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 · 4 min read

Multi-homed vs. single-homed network – How does it impact your business?


When it comes to network management, network engineers often use the terms single-homed and multi-homed network when talking about network upstream topology that describes how a customer is connected to one or more ISPs (using BGP). And even though the specific details of BGP routing, router configuration and other advanced procedures aren’t essential knowledge for the average online business owner, knowing how running your application on a single or multi-homed network might impact your business should be.

Below we’ll go through the main types of ISP connections and their specifications. Heads up, the differences are major and if you’re not yet familiar with the implications of both set-ups, this is something you need to read.

Types of ISP connections

The terms multi-homing / single homing are generally used when describing the types of ISP connections a given host or provider has from their edge routers to the internet.

Single-Homed Network

A single-homed topology means that you have a single connection to only one ISP. With this set-up, one can use static/default routes provided by the ISP to handle all traffic destined for all outside networks. Additionally, the host can announce its public network and the ISP announces the default route to the host.

As there is only one possible exit node for the network traffic, no BGP is normally needed.


The advantage of this set up is reduced costs – The host pays less for the overall transit as buying bulk from a single provider means better deals.  And as the traffic is routed through a default route provided by the carrier, the costs for network management itself are significantly lower (no need for a network administrating team and a live network monitoring system).

If the lowest price possible is what you’re after, this set-up might be for you. However, the network itself won’t be as efficient and reliable (more on that below.)

Dual-Homed Network

In a dual-homed set-up a host is still connected to the outside networks via only one ISP, but with two routers. The extra piece of hardware provides a bit of redundancy on the host side.


Multi-homed network

A multi-homed network (using BGP multi-homing) is a network connected to two or more ISPs. This topology is primarily set up for three main reasons: Redundancy, Reliability, Efficiency.


When linked to the internet via two or more ISPs the host protects itself against upstream failures – if an ISP is experiencing issues within their network, the host can automatically switch production traffic to an alternative path within seconds, avoiding network downtime.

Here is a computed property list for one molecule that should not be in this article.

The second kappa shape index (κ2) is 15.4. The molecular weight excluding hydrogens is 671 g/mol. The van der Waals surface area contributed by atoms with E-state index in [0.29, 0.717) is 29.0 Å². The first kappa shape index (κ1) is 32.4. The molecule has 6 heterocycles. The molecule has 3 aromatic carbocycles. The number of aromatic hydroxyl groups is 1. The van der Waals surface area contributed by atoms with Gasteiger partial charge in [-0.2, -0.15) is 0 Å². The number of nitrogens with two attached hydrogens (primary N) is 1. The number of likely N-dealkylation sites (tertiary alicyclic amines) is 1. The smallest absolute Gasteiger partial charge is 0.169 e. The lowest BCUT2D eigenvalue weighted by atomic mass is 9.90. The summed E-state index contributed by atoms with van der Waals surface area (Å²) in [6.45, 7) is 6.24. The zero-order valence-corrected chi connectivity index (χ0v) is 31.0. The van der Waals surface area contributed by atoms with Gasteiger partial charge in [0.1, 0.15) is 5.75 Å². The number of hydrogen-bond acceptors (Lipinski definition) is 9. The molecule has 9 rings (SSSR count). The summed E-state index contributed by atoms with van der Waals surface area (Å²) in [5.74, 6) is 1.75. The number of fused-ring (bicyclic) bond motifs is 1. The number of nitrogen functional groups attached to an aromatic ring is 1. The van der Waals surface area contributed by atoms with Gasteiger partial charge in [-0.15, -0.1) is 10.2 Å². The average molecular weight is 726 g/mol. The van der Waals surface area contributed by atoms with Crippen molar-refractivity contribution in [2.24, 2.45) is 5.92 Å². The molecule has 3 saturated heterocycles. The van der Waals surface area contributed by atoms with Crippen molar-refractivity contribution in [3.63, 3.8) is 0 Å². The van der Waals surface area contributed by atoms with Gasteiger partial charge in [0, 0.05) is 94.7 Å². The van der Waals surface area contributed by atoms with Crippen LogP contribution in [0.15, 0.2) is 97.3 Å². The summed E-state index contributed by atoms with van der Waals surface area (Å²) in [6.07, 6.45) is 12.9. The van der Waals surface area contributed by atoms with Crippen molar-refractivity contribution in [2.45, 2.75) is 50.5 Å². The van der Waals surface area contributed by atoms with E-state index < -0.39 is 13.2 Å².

You as a customer run business-critical applications on the host servers connected to the internet and expect the service to run reliably no matter what. If a host does not have redundant upstream connections, it signals a lack of reliability which can mean disruption to your business and loss of clients/revenue.


Another huge benefit is, that with multiple ISPs, decisions on what best network path to choose can be made. So by running a multi-homed network, you not only increase the redundancy but also the performance of the network.


Why is multi-homing essential in today’s internet environment?

It all comes down to network performance. It is possible to run a global, single-homed network (and many providers do), one can do so by having an agreement with a single TIER 1 carrier. The textbook definition of such a transit provider is that it can reach every other network on the Internet without purchasing IP transit or paying settlement fees.

The reality, however, is very far from this definition.

Local networks providing connections to end users (which are sometimes called “eyeball networks”) often restrict access to their network even from TIER 1 carriers. Some examples of “eyeball networks”: Orange, Telefonica, Hinet, Deutsche Telekom, Comcast, ATT or Liberty Global/UPC.

The type of arrangements TIER 1 carriers have with these local network determines the quality of the connectivity, however, no single carrier has high-performing links to all of them.

Therefore, to maintain the same level of network quality worldwide a host must have partnerships with multiple carriers.

Bottom line, if you’re distributing content worldwide and need quality connectivity to even the most isolated networks with 100% uptime, then a host with a diverse, multi-homed network is a must-have for your business.

Research on the network connectivity structure should be part of everyone’s due diligence before committing to any purchase from a provider. With, you have the guarantee that we do our best to maintain and constantly improve our dual multi-homed network to have quality network access even to harder to reach destinations in all corners of the world.

Written byMartin KnakalDeveloper